What makes a 'Best Workplace'? (Hint: It has to do with women)
Just what makes a workplace great?
It's a question more elusive than we might hope, given that many of us are versed in the dysfunctional work environment rather than the truly exceptional workplace. Fortunately, the research consultancy that ranks the Fortune 100 Best Companies to Work For list--the Great Place to Work Institute--knows a thing or two about what builds trust and engagement on the part of workers. As a former employee of the firm, I experienced some of these impressive companies from the inside and learned about their unique DNA; I now anticipate the release of the annual list each January.
What stands out as I consider those on the list published just this week--among which software provider SAS is first--is that many of them represent "female-friendly" workplaces. Groups not typically found in top ranks, like minorities and women, tend to be more visible in these environments. What's more, these organizations bend and adapt to their employee base, rather than asking employees to conform to the corporate "way."
So what else is key to their success?
Their work/life policies are stigma free: An attorney friend recently recounted the failure of a well-intentioned policy at her firm. A part-time partnership track was carved out, allowing top performers to assume more responsibility while simultaneously dialing down hours. The problem? Only women took advantage of the benefit, and the result was that, firm wide, part-time partners weren't taken all that seriously. The best workplaces offer work/life accommodations that all employees are encouraged to use-- top-down and bottom-up-- including sabbaticals, compressed work weeks, remote working and job sharing. It's understood at top companies that the wide adoption of benefits long considered for women helps the workforce at large.
They have zero tolerance for unfairness: In their new book, The Great Workplace, Michael Burchell and Jennifer Robin cite the strong message sent by SC Johnson, a company that institutes real consequences for unfair treatment. If the consumer-products company sees prejudiced judgment, they handle it swiftly by not tolerating it at all. Additionally, top companies that truly care about fairness create an appeals process for grievances. Burchell and Robin point out this best practice at American Express, where the Office of the Ombudsman acts as "a confidential and neutral resource where employees can seek guidance without fear of retribution..." Taking a stand on equitable treatment can be particularly important for women, some of whom have made grievances only to be ignored, minimized or even fired. Industries dominated by males can take a page from this book, where filing complaints about unfair treatment can be considered a more harrowing experience than the initial harassment or abuse.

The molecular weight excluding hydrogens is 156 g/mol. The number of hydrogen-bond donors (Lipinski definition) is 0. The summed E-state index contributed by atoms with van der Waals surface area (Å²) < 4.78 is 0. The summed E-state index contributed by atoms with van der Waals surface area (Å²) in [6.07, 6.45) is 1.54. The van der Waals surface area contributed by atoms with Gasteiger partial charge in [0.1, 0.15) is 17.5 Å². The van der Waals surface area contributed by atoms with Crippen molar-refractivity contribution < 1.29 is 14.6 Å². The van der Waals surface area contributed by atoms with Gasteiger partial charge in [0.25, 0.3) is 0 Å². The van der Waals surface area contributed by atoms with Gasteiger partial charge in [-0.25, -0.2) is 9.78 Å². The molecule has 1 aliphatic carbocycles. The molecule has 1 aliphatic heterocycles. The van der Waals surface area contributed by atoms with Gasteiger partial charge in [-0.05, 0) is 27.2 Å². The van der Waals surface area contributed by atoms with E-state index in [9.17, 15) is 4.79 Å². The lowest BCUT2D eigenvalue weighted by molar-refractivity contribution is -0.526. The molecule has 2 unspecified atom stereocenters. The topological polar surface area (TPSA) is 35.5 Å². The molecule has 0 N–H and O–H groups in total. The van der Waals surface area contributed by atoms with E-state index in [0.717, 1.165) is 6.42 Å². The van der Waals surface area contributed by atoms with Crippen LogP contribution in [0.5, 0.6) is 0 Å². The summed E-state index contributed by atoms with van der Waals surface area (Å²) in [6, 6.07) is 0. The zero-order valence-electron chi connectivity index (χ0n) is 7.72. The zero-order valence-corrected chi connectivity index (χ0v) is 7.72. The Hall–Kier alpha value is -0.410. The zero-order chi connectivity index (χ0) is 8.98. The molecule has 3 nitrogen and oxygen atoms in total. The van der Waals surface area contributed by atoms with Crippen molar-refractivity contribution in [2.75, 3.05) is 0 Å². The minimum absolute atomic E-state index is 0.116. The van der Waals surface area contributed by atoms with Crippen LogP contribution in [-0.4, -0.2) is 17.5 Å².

They acknowledge the power of the unspoken: Kraft, a company acknowledged as a top 50 company for diversity, understands that not all success criteria are spelled out for new employees. The company's Jump Start program, offers new employees an orientation in the unwritten rules and strategies for succeeding in the corporate culture. The program is designed to help collapse the learning curve in terms of how to build influence, find mentors and maintain strong relation¬ships. Other companies can replicate this practice, helping anyone who's not a member of the key power constituency--often women and minorities--by sharing the secret rules of the game.
They break the mold: Rather than mimicking diversity practices that have been around for decades, best workplaces encourage and leave room for innovation. In their book, Burchell and Robin highlight a new employee group at Delaware-based W.L. Gore, called the White Men Supporting Diversity Network. The resource group was assembled to engage an "often forgotten group when it comes to conversations about diversity," allowing for greater dialogue and engagement among all employees.
Perhaps the secret sauce of a truly inclusive workplace isn't overly complex. Best companies find ways to "join up" with employees' lifestyle realities, rather than just tolerating them. What's more, they know that what can be especially positive for underrepresented groups tends to be good for everyone.
In the end, the deal between employer and employee doesn't need to be too complicated: commit to my long term success and I'll commit to yours.
January 21, 2011; 4:54 PM ET
Category: CEOs , Corporate leadership , Organizational Culture , Women in Leadership Save & Share:
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Posted by: inojk | January 21, 2011 10:20 PM
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